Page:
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Practitioner Deep Dive [clear filter]
Tuesday, April 21

11:00am EDT

GRANDstack is not your Gran's stack: The Evolution Of Modern Web Development
A look at how modern web development has evolved from the LAMP stack to GRANDstack and how developers can take advantage of these modern tools to be extremely productive building data-intensive fullstack applcations. "GRANDstack is a full-stack framework for building applications with GraphQL, React, Apollo, and Neo4j Database. Learn why GraphQL has been quickly gaining adoption and why representing data as a graph is a win when building your API - both for API developers and consumers, and especially if you are working with graph data in the data layer, such as with a graph database like Neo4j.

In this talk we will cover some of the advantages of GraphQL over REST, as well as challenges with adopting GraphQL. We also dive into backend considerations for GraphQL and show how to leverage the power of representing your API data with graph using GraphQL and graph databases on the backend.

After this talk you will:

* Understand the basics of GraphQL

* Be able to query a GraphQL API

* Understand how a GraphQL service is built

* Be exposed to some of the tooling in the GraphQL ecosystem, including database and frontend framework integrations

How to build full-stack applications with GRANDstack

avatar for Will Lyon

Will Lyon

Developer Relations Engineer, Neo4j
William Lyon is a software engineer at Neo4j, the open-source graph database, where he works on building integrations and helping developers build applications with graphs.

Tuesday April 21, 2020 11:00am - 11:40am EDT
Room 2

1:30pm EDT

Anomalies, inconsistencies and fraudulent behaviour: Data mining with Neo4j and GRANDstack
The Neo4j ecosystem made graph data mainstream. Developers and business users alike can now easily structure their data in a way that matches the real-world.

This real-world view is especially useful for detecting fraud: who is involved, where and when does it take place, what assets do they hold, and - most importantly - how are each of these details connected.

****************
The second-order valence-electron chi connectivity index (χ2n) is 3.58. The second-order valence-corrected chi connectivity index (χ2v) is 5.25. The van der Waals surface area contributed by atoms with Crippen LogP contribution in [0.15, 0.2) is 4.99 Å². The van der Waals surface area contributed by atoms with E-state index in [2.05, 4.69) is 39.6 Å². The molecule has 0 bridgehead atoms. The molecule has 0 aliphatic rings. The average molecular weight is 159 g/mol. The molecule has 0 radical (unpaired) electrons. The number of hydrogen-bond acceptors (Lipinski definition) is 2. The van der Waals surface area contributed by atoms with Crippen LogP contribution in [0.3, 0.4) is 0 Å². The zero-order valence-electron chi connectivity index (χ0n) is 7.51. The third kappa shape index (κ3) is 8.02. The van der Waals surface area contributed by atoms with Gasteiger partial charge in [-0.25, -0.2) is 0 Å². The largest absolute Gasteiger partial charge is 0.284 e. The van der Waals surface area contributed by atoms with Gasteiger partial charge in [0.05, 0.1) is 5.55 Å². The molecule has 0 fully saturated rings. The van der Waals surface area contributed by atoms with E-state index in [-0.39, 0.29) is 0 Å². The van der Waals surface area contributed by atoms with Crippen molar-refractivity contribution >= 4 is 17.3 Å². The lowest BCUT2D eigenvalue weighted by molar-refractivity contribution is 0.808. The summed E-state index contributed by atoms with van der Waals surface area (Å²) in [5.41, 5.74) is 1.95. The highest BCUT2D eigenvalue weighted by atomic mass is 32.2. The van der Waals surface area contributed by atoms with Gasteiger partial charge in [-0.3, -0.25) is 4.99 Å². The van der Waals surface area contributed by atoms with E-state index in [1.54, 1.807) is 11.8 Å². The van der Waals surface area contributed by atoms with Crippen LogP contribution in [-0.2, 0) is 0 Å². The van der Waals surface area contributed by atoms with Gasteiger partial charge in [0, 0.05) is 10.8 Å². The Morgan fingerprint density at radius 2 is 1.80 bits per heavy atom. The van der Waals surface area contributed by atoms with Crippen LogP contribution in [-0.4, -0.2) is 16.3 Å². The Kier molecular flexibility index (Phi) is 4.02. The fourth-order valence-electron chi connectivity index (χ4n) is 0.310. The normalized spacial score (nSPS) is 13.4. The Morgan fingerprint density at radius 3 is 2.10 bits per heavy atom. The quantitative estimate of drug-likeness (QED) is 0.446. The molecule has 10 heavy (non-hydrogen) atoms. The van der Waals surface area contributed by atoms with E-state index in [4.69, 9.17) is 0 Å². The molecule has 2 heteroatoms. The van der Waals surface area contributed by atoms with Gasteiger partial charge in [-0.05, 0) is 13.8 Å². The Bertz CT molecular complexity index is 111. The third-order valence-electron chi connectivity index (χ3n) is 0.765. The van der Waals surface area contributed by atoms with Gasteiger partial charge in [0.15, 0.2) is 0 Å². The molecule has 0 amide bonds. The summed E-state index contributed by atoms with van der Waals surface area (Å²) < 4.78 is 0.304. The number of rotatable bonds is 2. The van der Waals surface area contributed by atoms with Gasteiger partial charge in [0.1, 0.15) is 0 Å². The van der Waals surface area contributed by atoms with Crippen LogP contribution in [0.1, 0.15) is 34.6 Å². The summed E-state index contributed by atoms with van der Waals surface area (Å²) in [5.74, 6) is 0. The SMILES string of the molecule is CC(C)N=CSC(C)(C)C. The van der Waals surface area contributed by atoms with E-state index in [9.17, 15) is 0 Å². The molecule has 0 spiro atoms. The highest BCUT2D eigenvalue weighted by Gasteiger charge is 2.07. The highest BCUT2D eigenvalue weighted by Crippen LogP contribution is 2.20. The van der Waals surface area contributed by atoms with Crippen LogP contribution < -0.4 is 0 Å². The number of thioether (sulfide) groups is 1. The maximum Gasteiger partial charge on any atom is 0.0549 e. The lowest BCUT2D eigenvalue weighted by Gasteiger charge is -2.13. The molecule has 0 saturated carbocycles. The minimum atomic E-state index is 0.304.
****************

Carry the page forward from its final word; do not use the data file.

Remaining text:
Wikipedia’s community-based approach to editing makes it prone to many types of fraud, including artificial bot activities, brigading, digital vandalism and collusive behaviors. By examining controversial and topical Wikipedia articles together with their rich edit history, Christian demonstrates how using GRANDstack tooling the smart way can enable the detection of suspect patterns of behavior.

GRANDstack gives developers the premium tools they need to build consistent, extensible applications for trend and pattern analysis. Christian guides you through the steps needed to implement an end-to-end anomaly detection platform, explaining why each technology in the modern GRANDstack approach is the right choice. He’ll include:
  • streaming techniques for ingesting large volume data
  • core graph modeling in Neo4j
  • GraphQL querying to reveal complex interaction behaviors
  • visualizing and actioning suspicious networks in a React front-end
Christian has extensive Neo4j Graph platform experience. He’s worked with Fortune 500 companies building graph analytics applications and bringing them to production successfully.

avatar for Christian Miles

Christian Miles

Technical Lead, Cambridge Intelligence
Since completing his Masters in Maths & Computer Science at Bristol University in the UK, Christian has specialized in graph analytics software for global enterprise deployments. In his roles at BAE Systems and the Wynyard Group, Christian’s focus has been applying graph network... Read More →

Tuesday April 21, 2020 1:30pm - 1:45pm EDT
Room 6

1:30pm EDT

Databases on Kubernetes Using a Custom Operator: Day 1, Day 2, and Beyond
We started the journey of building a managed cloud version of the graph database Neo4j. A bit later we started developing an operator to manage multiple database clusters in k8s.

Handling persistence and Neo4j's own distributed consensus algorithm within k8s gave us a challenge. In this session we want to share the lessons we learned writing this operator and using it in production.

We will start with how to get started using the k8s controller tooling to create an operator to manage a CRD. We go beyond the ""day 1"" tasks of creating and deleting databases and discuss how we meet ""day 2"" concerns such as:

- Unit testing our operator using k8s fakes.

- Continuously deploying an operator into a GKE cluster.

- Automatic rolling updates of Neo4j databases with zero downtime and fault tolerance.